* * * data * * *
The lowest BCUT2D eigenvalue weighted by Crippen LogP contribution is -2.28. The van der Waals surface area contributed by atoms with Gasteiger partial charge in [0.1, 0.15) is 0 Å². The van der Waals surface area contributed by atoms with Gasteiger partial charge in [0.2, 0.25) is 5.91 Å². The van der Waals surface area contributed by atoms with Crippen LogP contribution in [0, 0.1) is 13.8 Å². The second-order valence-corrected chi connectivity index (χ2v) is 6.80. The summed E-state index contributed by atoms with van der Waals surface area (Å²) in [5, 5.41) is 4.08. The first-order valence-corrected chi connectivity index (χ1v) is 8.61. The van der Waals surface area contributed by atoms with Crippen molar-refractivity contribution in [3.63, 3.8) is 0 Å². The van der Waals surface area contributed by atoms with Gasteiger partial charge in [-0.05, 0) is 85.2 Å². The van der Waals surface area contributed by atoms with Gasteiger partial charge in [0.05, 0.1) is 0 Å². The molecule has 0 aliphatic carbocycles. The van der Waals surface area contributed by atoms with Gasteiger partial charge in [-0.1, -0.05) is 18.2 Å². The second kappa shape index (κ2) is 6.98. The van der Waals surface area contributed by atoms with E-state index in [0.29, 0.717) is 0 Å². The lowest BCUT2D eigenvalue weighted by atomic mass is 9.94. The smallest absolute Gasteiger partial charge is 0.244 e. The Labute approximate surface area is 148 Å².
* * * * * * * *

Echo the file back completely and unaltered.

The lowest BCUT2D eigenvalue weighted by Crippen LogP contribution is -2.28. The van der Waals surface area contributed by atoms with Gasteiger partial charge in [0.1, 0.15) is 0 Å². The van der Waals surface area contributed by atoms with Gasteiger partial charge in [0.2, 0.25) is 5.91 Å². The van der Waals surface area contributed by atoms with Crippen LogP contribution in [0, 0.1) is 13.8 Å². The second-order valence-corrected chi connectivity index (χ2v) is 6.80. The summed E-state index contributed by atoms with van der Waals surface area (Å²) in [5, 5.41) is 4.08. The first-order valence-corrected chi connectivity index (χ1v) is 8.61. The van der Waals surface area contributed by atoms with Crippen molar-refractivity contribution in [3.63, 3.8) is 0 Å². The van der Waals surface area contributed by atoms with Gasteiger partial charge in [-0.05, 0) is 85.2 Å². The van der Waals surface area contributed by atoms with Gasteiger partial charge in [0.05, 0.1) is 0 Å². The molecule has 0 aliphatic carbocycles. The van der Waals surface area contributed by atoms with Gasteiger partial charge in [-0.1, -0.05) is 18.2 Å². The second kappa shape index (κ2) is 6.98. The van der Waals surface area contributed by atoms with E-state index in [0.29, 0.717) is 0 Å². The lowest BCUT2D eigenvalue weighted by atomic mass is 9.94. The smallest absolute Gasteiger partial charge is 0.244 e. The Labute approximate surface area is 148 Å².